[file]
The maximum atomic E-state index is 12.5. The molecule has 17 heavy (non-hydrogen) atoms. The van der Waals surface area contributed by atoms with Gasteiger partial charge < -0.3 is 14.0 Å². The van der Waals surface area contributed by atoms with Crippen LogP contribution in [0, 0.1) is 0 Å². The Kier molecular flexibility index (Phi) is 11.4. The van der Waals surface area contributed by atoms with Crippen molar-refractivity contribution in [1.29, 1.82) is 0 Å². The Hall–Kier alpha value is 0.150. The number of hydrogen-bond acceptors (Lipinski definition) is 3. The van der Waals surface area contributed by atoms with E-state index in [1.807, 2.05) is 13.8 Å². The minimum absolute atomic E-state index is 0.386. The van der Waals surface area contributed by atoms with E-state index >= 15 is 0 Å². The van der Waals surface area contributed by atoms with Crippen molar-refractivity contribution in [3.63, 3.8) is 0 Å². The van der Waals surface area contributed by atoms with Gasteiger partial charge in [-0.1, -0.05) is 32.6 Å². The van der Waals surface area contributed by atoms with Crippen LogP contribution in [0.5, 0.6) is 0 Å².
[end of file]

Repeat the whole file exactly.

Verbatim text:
The maximum atomic E-state index is 12.5. The molecule has 17 heavy (non-hydrogen) atoms. The van der Waals surface area contributed by atoms with Gasteiger partial charge < -0.3 is 14.0 Å². The van der Waals surface area contributed by atoms with Crippen LogP contribution in [0, 0.1) is 0 Å². The Kier molecular flexibility index (Phi) is 11.4. The van der Waals surface area contributed by atoms with Crippen molar-refractivity contribution in [1.29, 1.82) is 0 Å². The Hall–Kier alpha value is 0.150. The number of hydrogen-bond acceptors (Lipinski definition) is 3. The van der Waals surface area contributed by atoms with E-state index in [1.807, 2.05) is 13.8 Å². The minimum absolute atomic E-state index is 0.386. The van der Waals surface area contributed by atoms with E-state index >= 15 is 0 Å². The van der Waals surface area contributed by atoms with Crippen molar-refractivity contribution in [3.63, 3.8) is 0 Å². The van der Waals surface area contributed by atoms with Gasteiger partial charge in [-0.1, -0.05) is 32.6 Å². The van der Waals surface area contributed by atoms with Crippen LogP contribution in [0.5, 0.6) is 0 Å².